First, it eases the burdens of leadership, as Jesus told his first disciples: “take my yoke upon your shoulders, for my yoke is easy and my burden light” (Mt 11:30). Instead of being burdened with the task of taking the initiative, mapping out a way forward and defining goals, servant leaders in the church are confident that everything for the salvation of the world, as St. Paul often reminds the early Christians, does not depend on our works but is proceeding according to God’s own design (cf., 2 Tm 1).

This is a warning to church leaders not to take themselves too seriously, as if everything rises and falls on them. They should always remember that it is the Lord who takes the initiative and they are called to be attentive to all that he is doing.

Pursuing leadership in this way also has a calming effect in moments of great challenge and even crisis. I always like what St. John XXIII recounts in his memoirs. After a very heavy day, filled with the many seemingly intractable problems he faced as pope, he would simply say to Jesus, “It’s your church, Lord; I am going to bed.” This great pope was able to remain serene and composed as he carried out his ministry, because he knew that the Risen Lord was once again in the boat with him as Peter’s successor.

Finally, servant-leaders, for whom witnessing to the Risen Lord is the priority, are able to provide a hopeful vision, for they remind the community that Christ is always doing something new. No challenge is too daunting, no crisis too overwhelming. The future is not intimidating, nor is the past confining, for Christ is the Lord of history, who is moving all of creation forward by his plan and design.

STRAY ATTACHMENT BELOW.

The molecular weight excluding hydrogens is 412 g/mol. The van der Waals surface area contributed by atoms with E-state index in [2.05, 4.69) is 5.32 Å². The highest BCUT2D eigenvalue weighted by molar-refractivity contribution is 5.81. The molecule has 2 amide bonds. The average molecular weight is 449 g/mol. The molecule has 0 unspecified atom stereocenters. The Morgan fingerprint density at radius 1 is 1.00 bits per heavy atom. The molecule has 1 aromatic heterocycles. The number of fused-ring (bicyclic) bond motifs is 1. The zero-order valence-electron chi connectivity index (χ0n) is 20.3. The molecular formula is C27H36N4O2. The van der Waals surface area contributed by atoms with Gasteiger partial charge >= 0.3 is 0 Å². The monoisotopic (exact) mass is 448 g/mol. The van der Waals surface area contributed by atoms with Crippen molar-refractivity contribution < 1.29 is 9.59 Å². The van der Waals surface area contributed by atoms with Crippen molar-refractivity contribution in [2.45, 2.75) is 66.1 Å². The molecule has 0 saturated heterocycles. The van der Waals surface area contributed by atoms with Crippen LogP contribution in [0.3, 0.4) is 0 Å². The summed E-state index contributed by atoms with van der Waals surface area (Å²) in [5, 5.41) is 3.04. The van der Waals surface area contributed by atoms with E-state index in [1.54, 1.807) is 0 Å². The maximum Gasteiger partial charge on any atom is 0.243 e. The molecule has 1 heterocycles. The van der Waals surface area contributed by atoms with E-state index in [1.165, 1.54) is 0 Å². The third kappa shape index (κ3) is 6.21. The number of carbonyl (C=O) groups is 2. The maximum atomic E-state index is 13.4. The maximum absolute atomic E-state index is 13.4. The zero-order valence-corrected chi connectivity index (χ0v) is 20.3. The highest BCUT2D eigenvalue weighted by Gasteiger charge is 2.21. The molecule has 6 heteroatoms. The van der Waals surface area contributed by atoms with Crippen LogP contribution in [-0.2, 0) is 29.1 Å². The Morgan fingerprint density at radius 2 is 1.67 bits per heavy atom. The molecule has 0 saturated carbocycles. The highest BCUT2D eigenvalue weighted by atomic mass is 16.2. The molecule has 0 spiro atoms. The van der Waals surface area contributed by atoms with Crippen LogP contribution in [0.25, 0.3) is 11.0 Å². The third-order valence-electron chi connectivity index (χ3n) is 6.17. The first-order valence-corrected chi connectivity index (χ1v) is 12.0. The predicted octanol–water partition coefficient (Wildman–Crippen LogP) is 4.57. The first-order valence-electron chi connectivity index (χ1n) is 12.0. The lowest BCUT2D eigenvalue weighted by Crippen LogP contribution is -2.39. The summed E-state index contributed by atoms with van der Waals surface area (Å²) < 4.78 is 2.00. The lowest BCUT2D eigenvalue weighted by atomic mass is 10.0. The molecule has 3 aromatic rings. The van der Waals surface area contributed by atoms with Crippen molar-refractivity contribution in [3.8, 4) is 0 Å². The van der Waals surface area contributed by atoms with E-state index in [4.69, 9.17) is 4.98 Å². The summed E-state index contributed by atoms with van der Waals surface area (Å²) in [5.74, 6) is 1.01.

Surely, servant-leaders in the church must have the skill set to respond to the everyday needs of the community living in this temporal world. They must have integrity, know how to consult, collaborate, give direction and take hard decisions. More is required for those who serve as leaders in a church that recognizes that Jesus is alive and at work in ways that are ever new and that need to be discerned.

It is up to servant-leaders in the church to be attentive to all that the Risen Lord Jesus is doing, for it is their witness to it that inspires and gives direction to the pilgrim people of God as they march through time until all things promised are fulfilled. 

19 May

Simply, Love One Another

Dear Parishioners,

George Washington's Farewell Address is considered one of the greatest speeches in American history, second to Lincoln's address at Gettysburg.  It has been analyzed, referenced, and reenacted (the speech is read every year on the US Senate floor on February 22) countless times.